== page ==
There are differing opinions on opening the roof of a dwelling. The vast majority of dwelling fires involve only the contents, even though the fire can be accompanied by copious amounts of smoke that demands ventilation. My experience has found that fires in private dwellings of ordinary...
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There are differing opinions on opening the roof of a dwelling. The vast majority of dwelling fires involve only the contents, even though the fire can be accompanied by copious amounts of smoke that demands ventilation. My experience has found that fires in private dwellings of ordinary size do not normally necessitate the cutting of a ventilation hole in the roof unless the fire has heavily involved the attic or cockloft space. Even in many of these instances, a quick knockdown of the fire by the crews on the interior can be achieved and fires in these spaces controlled quickly. (Extremely large residences, containing more than 5,000 square feet and sometimes referred to as “McMansions” due to their size, must be assessed individually as to how to ventilate them.)
This does not stop firefighters from opening skylights or trimming ventilators that exist in the roof. Turbine-style roof ventilators are excellent for removing the heat that typically builds up in an attic or cockloft. Under fire conditions, the smoke and fire will be drawn to the ventilator and can pull a fire to uninvolved areas under the roof. Where rooftop ventilation in dwellings becomes imperative is when adjoining dwellings have common attics or cocklofts. If a fire in these buildings is suspected of entering the roof space, then the roof should be opened immediately. The venting of the fire directly upward to the exterior will assist in protecting the adjoining dwellings by preventing the mushrooming of the heat and smoke on the underside of the roof and spreading to the exposed buildings.
Fire coming from an opened skylight reinforces that the fire is in the living space. Fire emanating from the roof ventilator openings identifies that the fire involves the attic or cockloft. Fire involving the concealed spaces is a relevant piece of information for the incident commander and the units operating on the interior.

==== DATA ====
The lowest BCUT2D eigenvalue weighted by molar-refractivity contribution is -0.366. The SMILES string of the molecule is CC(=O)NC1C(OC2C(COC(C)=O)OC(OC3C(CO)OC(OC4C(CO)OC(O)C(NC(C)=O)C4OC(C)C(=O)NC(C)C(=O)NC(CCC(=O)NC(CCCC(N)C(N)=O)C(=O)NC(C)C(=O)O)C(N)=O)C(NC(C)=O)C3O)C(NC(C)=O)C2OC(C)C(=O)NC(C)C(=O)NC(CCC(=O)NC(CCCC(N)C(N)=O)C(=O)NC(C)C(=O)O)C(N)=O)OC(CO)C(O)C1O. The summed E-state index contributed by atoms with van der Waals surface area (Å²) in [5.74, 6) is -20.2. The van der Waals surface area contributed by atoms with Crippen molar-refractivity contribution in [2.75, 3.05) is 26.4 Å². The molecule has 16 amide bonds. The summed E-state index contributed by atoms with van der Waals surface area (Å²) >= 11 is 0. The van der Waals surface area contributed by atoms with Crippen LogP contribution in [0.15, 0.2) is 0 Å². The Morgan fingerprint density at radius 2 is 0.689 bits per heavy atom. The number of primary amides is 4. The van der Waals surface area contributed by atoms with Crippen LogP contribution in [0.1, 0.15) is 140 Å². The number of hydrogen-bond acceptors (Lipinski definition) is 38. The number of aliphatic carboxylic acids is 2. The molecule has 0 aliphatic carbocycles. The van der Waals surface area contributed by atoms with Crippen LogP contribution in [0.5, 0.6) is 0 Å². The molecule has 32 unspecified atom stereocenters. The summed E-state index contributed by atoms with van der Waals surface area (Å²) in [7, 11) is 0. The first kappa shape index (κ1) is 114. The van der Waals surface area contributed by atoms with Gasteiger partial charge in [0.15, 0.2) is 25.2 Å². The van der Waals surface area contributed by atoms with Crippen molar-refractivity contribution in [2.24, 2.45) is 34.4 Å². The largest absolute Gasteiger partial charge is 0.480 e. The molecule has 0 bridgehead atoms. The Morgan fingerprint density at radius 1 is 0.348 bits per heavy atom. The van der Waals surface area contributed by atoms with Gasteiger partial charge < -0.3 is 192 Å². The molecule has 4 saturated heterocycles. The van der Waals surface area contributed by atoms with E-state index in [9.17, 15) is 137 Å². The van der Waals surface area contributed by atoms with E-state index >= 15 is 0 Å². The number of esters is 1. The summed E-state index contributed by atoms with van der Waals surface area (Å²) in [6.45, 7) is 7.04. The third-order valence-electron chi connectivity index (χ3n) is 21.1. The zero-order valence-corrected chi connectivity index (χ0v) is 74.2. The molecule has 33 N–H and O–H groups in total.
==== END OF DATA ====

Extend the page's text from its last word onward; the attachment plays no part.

Similarly, progress reports from the interior will be used to guide the actions of those operating on the roof. A report that units are making good progress on the interior can be seen as a fire that will be controlled shortly and that the roof will probably not need to be opened. However, a report of increased high-heat conditions and little progress being made in advancing of hoselines, along with conditions observed on the roof, could indicate the need to place a ventilation opening in the roof. In many cases, these reports and the subsequent actions needed require immediate reactions. That is where experience is invaluable and why it is so important to critique a working fire so everyone can learn valuable lessons from each incident.
“Up and Over”
The “up and over” method of ventilation is often used in areas containing townhouses or rowhouses with flat roofs and limited access to the rear. A firefighter ascending a ladder placed at the front of the fire building performs horizontal ventilation by breaking windows there. Once on the roof, firefighters can reach over the roofline and break the rear windows. (This method can vary as to the efficiency of the ventilation.) Double- or triple-glazed windows require a tremendous amount of force to break open the glass to gain sufficient ventilation. A tool attached to a short utility rope can also be used in a swinging motion over the edge of the roof to gain more leverage to the blow striking the window glass. In any case, this is typically a stopgap measure until firefighters can access the rear with portable ladders to ensure that the window glass is fully broken out and any obstructions within the window opening are cleared.
Hoseline Operations On a Roof
Ventilation openings in a roof are not placed for the use of hoselines. Though a hoseline should be brought to the roof, its purpose is:
• To protect surrounding exposures that may be endangered by roof ventilation